In a multi-billion-dollar industry – Forbes reports the eLearning market will reach a whopping $325 billion by 2025 – there are bound to be a lot of flashy products.
One problem learning designers commonly encounter when test-driving these new tools is how they fit into the existing learning management systems (LMS) in their workplaces and organizations. Your LMS might be fairly well organized and cohesive. Or it might be several decades’ worth of materials in a database. The person tasked with training new employees, whether a learning designer or not, may have little responsibility for the existing training architecture in your organization when it’s time to upgrade.
The challenge is multifaceted. How many of the following questions have you asked?
The answers to these and other questions will naturally depend on your particular workplace, the nature of the job, and the needs of your employees. However, for each of the above problems, High-Res eLearning offers a powerful solution.
High-Res eLearning is built to work cohesively with your existing material and course design systems, to deepen the contextual learning of your employees, and measure their progress using easily interpreted visual metrics.
A High-Res eLearning module is built around a series of ultra-high-resolution photographs, up to 225 megapixels, that take a learner into the workplace in a logical sequence. The scenes allow a learner to explore at their own pace and zoom as deeply as they like to examine items down to their smallest detail. The act of zooming and panning in a scene creates an immersive environment. It also keeps every object, whether controls of a machine or tools in an operating room, in their proper context.
As a learner explores a scene, he or she encounters interactive “hotspots” assigned to areas of the photograph. These hotspots can be general regions of a workspace – an entire production line – or tiny objects measuring only a few pixels across, such as a button on a machine. Clicking on the hotspot opens up supplementary materials like descriptions, links to manuals and websites, video and audio content, challenge questions, and more.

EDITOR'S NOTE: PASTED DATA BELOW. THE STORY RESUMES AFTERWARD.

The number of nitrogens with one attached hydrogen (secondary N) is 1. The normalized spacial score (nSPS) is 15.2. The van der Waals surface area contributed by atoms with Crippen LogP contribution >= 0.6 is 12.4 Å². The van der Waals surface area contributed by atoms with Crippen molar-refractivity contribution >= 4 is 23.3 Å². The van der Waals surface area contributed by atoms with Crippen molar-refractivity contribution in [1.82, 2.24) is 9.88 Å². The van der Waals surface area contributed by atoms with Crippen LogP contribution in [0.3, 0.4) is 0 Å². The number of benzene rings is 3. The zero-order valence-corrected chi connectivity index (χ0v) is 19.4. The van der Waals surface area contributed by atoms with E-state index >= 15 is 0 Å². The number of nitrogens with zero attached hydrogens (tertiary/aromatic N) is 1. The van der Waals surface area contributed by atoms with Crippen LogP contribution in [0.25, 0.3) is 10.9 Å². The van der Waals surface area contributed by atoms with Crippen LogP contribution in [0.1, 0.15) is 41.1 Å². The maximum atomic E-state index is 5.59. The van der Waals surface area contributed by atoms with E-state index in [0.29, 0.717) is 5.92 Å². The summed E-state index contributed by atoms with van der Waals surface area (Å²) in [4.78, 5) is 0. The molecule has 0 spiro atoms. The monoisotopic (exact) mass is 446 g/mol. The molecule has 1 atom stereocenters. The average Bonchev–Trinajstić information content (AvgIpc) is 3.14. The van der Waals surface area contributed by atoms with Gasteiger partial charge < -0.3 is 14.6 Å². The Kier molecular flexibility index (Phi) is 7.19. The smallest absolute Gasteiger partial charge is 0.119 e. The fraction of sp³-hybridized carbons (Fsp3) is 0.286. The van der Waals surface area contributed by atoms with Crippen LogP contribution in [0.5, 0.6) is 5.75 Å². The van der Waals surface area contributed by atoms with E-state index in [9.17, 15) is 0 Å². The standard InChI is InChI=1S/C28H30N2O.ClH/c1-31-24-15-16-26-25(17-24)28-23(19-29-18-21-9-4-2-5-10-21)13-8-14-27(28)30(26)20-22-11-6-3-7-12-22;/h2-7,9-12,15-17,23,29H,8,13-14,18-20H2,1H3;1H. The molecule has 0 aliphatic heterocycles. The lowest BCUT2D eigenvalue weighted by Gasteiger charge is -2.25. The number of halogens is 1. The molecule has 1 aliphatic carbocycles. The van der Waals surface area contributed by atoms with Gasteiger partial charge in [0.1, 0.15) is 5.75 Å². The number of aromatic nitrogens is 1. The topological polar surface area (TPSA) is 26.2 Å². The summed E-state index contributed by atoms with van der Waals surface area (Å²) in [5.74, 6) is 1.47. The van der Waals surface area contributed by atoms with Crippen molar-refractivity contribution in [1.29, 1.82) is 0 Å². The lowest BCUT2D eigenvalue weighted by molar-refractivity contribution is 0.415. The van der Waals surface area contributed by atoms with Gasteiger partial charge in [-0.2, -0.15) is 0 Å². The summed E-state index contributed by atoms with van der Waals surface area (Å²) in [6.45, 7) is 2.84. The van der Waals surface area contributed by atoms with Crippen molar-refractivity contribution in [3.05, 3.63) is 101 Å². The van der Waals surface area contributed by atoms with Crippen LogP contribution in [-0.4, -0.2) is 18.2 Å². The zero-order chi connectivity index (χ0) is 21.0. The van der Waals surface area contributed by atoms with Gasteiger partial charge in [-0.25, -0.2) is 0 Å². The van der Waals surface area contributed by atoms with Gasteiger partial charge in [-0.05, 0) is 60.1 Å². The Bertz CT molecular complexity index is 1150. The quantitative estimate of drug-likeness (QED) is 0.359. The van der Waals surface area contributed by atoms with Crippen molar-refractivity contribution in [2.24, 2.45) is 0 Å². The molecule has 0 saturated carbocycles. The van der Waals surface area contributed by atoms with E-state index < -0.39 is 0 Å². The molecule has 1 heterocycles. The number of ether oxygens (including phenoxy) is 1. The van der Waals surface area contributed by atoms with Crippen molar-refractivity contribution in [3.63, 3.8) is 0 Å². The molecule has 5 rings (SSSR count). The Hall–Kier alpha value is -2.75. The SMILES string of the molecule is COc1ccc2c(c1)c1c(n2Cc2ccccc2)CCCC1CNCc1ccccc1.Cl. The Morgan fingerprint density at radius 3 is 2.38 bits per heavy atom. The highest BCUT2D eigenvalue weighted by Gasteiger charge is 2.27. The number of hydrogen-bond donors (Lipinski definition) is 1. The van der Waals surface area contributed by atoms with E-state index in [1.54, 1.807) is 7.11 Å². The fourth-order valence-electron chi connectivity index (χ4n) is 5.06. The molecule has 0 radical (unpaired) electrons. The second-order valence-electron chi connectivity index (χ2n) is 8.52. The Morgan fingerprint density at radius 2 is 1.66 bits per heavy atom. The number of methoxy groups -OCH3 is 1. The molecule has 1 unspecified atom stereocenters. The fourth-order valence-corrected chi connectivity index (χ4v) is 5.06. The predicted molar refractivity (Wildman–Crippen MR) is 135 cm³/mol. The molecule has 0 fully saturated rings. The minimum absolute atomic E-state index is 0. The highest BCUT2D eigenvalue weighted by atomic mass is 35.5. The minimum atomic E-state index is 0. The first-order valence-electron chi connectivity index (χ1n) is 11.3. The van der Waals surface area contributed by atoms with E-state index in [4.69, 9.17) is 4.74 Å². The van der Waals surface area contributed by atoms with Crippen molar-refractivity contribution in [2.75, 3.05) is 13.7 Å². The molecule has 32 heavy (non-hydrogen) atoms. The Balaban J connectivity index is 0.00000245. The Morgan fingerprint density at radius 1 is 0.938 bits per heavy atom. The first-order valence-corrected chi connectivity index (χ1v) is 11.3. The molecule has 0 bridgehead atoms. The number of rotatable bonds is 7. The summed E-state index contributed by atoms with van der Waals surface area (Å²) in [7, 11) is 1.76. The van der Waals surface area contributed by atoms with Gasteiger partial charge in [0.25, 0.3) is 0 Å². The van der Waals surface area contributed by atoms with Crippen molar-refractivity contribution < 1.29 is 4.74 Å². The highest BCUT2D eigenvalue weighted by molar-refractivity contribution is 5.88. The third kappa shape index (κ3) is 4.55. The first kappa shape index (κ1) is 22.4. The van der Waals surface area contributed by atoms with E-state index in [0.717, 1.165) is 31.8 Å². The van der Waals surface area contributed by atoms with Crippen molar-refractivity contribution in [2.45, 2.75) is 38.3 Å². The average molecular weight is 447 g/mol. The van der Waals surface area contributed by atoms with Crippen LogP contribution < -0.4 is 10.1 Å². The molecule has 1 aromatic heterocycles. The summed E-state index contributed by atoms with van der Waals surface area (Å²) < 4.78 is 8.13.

The learner takes as long as needed to explore and work through the hotspots within each photograph. The learning happens within the context of the high-resolution image, facilitating a cognitive process known as “item-context binding,” in which new information is encoded in the brain along with the contextual images, helping the information to better “stick” in the learner’s memory.
The activity of the learner within this virtual course environment is highly assessible. Analytic tools record and measure the engagement level of the learner as they click on hotspots and spend time in the modules. The data is used to generate heat maps, scatter plots, and charts to help you visualize the success of your training program.
No technology can substitute for a cultural approach to education.
The most effective training programs take a holistic approach to learning. Learning isn’t a “one and done” procedure – it’s a cumulative, lifelong process. The best way to foster effective learning in the workplace is to embed it in the environment, attitude, and morale of your workplace.
A learning culture can pay dividends over time in the form of higher productivity and quality of work. Better training is associated with higher morale and thus less turnover. Less turnover, in turn, means less time and money spent on training new people. It seems like a no-brainer.
But a culture of education requires some upfront costs. It means an investment of development time, financial resources, and most importantly, a commitment by management and employees themselves to real learning – not just going through the motions of online module completions and certificates.
Training a new hire is an intensive task that may involve the attention of more experienced workers and managers as well as online courseware. In the hard skills occupations of healthcare and manufacturing, periods of apprenticeship can last for weeks or months. The value of this on-the-job training is that new employees acquire the type of immersive learning that only “being there” can provide.
The cost of providing it, however, is lost production time from experienced employees, slow upskilling of new hires, and the potential for accidents or lapses in quality control. And that’s if everyone is doing what they are supposed to.
Unfortunately, not all new employees are given the undivided attention of the best workers and managers. All too often, businesses are compelled to throw new hires into the mix and have them learn as they go. Without a learning culture in place, the training process is fraught with peril.
The Klixel8 team is a resource for solving the unique training challenges of your workplace. We work with you to develop your High-Res eLearning course and supercharge workplace training in your organization.
If you’d like to see for yourself how High-Res eLearning can boost learning, request a live demo. Contact Klixel8 at https://klixel8.com/#live-demo or call us toll free at (833) KLIXEL8 (833.554.9358) to learn more.